It’s common to worry whether or not you’re going to remember your presentation material. Indeed, the nerves themselves can lead to a mind-blank, mid-presentation, like when you walk into a room and forget what you were there for. You could print out notes as a guide, but you should avoid reading from a piece of paper if you want to 1) engage your audience and 2) look like you know what you’re talking about!

Remember your presentation

How to remember your presentation?

If you’re prone to forgetting things it will be worth training your brain. Here are some proven tips to help improve your memory…

Visualise your content
Most people remember visual content more easily than written content. Mind maps are diagrams where you lay out your presentation content in a visual shape rather than as a list. This practice is proven to increase memory retention. When you try to recall your presentation you’ll picture the mind map components instead of a long list of words.

Read and Repeat
Research shows it takes 8 uninterrupted seconds for information to enter into your memory. Focus on your text for at least 8 seconds, look away and try to remember it, then read the information again and repeat as many times as necessary. Repeat to remember.

Rehearse
Researchers have found that memory improves over 10% when words are spoken out loud, so practice beforehand to maximise the chances of remembering your content. It’s also worth rehearsing your presentation just before you go to bed as sleep helps to consolidate recently learned information.

Group items together
It’s much easier to remember information in chunks rather than in a long list. So if you have a list of stats try breaking them down into sets of three to five.
Consider how we remember phone numbers (back in the day when we did)… we’d group a long 10 digit number into patterns of 3 numbers at a time for example. It really works, it helps memory.

Take a break
It’s important to rest your brain to help it remember and encode. Set your alarm to make sure that you take regular breaks and move around before beginning again. And did we mention sleep? Sleep is brilliant for memory. Factor it in 🙂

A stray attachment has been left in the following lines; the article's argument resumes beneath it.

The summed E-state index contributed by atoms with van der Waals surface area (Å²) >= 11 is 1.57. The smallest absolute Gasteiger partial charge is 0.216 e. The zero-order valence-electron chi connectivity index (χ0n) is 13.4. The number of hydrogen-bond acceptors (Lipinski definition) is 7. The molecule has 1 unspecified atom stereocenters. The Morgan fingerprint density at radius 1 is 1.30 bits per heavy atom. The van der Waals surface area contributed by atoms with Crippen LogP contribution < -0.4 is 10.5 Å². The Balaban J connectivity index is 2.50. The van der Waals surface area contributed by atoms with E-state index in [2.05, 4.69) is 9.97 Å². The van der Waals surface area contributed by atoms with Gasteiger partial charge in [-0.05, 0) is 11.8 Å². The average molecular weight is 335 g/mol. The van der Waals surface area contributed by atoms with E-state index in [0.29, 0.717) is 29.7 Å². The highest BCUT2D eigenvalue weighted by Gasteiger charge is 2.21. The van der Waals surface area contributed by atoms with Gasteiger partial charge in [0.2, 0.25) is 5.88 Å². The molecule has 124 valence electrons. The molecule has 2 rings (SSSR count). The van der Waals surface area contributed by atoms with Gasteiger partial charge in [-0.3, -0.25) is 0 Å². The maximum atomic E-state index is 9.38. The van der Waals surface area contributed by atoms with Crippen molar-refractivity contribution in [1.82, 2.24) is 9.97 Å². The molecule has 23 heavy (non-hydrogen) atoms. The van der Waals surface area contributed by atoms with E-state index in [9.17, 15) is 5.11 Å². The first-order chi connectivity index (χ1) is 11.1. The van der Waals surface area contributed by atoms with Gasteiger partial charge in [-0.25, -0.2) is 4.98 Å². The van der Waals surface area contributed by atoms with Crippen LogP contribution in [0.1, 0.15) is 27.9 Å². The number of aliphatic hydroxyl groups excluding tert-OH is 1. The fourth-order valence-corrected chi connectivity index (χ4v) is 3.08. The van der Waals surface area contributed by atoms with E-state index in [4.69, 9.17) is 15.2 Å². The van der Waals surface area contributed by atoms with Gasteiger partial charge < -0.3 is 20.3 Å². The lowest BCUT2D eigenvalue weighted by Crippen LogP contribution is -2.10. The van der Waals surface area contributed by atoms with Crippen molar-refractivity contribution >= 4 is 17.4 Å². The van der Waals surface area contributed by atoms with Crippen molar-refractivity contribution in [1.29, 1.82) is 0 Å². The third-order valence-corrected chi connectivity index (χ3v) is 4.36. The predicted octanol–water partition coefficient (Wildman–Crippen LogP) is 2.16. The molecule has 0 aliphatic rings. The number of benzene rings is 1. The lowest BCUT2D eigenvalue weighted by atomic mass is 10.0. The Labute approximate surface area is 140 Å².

We hope that these tips help you to remember your presentation content.

For more memory tips

 

Frequently Asked Questions:

How can I remember my presentation without relying on notes?
One effective method to remember your presentation is to use visual content which is easier to remember than written content. Mind maps allow you to lay out your presentation in a visual shape, making it easier to recall during your presentation.

What techniques can I use to improve my memory for presentations?
There are several proven techniques you can employ to enhance memory retention. One method is to read and repeat your presentation material, allowing at least 8 uninterrupted seconds. Additionally, rehearsal, particularly speaking the words out loud, can improve memory by over 10%. Grouping items together and taking regular breaks are also effective strategies to help you remember your presentation.

How can I avoid forgetting my presentation mid-delivery due to nerves?
Nerves can often lead to mind-blanks during presentations, but there are ways to mitigate this. Firstly, employing memory-enhancing techniques such as visualisation, repetition, and rehearsal can help bolster your confidence in remembering your presentation material. Additionally, taking regular breaks and ensuring proper rest, including a good night’s sleep, can significantly improve memory retention and recall.

Why should I avoid reading directly from notes during my presentation?
Reading directly from notes can hinder audience engagement and give the impression that you are not fully familiar with your material. Instead, it’s advisable to internalise your presentation content. Engaging with your material in these ways not only improves memory retention but also allows for a more dynamic and confident presentation delivery. Remember, engaging your audience and appearing knowledgeable are key goals when delivering a presentation.